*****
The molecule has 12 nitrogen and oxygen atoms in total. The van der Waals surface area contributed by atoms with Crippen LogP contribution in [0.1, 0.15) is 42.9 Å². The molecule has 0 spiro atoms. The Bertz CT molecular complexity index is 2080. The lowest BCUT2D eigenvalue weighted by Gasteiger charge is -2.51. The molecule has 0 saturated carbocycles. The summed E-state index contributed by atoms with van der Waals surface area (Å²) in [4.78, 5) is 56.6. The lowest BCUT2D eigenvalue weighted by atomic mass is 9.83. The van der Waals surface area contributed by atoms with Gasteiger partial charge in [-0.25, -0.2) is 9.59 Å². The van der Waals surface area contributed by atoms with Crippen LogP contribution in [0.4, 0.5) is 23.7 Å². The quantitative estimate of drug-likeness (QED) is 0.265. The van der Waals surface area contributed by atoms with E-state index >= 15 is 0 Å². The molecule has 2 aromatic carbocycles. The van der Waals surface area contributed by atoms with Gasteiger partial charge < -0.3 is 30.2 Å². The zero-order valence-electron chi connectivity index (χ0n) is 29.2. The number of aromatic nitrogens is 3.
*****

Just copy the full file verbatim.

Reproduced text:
The molecule has 12 nitrogen and oxygen atoms in total. The van der Waals surface area contributed by atoms with Crippen LogP contribution in [0.1, 0.15) is 42.9 Å². The molecule has 0 spiro atoms. The Bertz CT molecular complexity index is 2080. The lowest BCUT2D eigenvalue weighted by Gasteiger charge is -2.51. The molecule has 0 saturated carbocycles. The summed E-state index contributed by atoms with van der Waals surface area (Å²) in [4.78, 5) is 56.6. The lowest BCUT2D eigenvalue weighted by atomic mass is 9.83. The van der Waals surface area contributed by atoms with Gasteiger partial charge in [-0.25, -0.2) is 9.59 Å². The van der Waals surface area contributed by atoms with Crippen LogP contribution in [0.4, 0.5) is 23.7 Å². The quantitative estimate of drug-likeness (QED) is 0.265. The van der Waals surface area contributed by atoms with E-state index >= 15 is 0 Å². The molecule has 2 aromatic carbocycles. The van der Waals surface area contributed by atoms with Gasteiger partial charge < -0.3 is 30.2 Å². The zero-order valence-electron chi connectivity index (χ0n) is 29.2. The number of aromatic nitrogens is 3.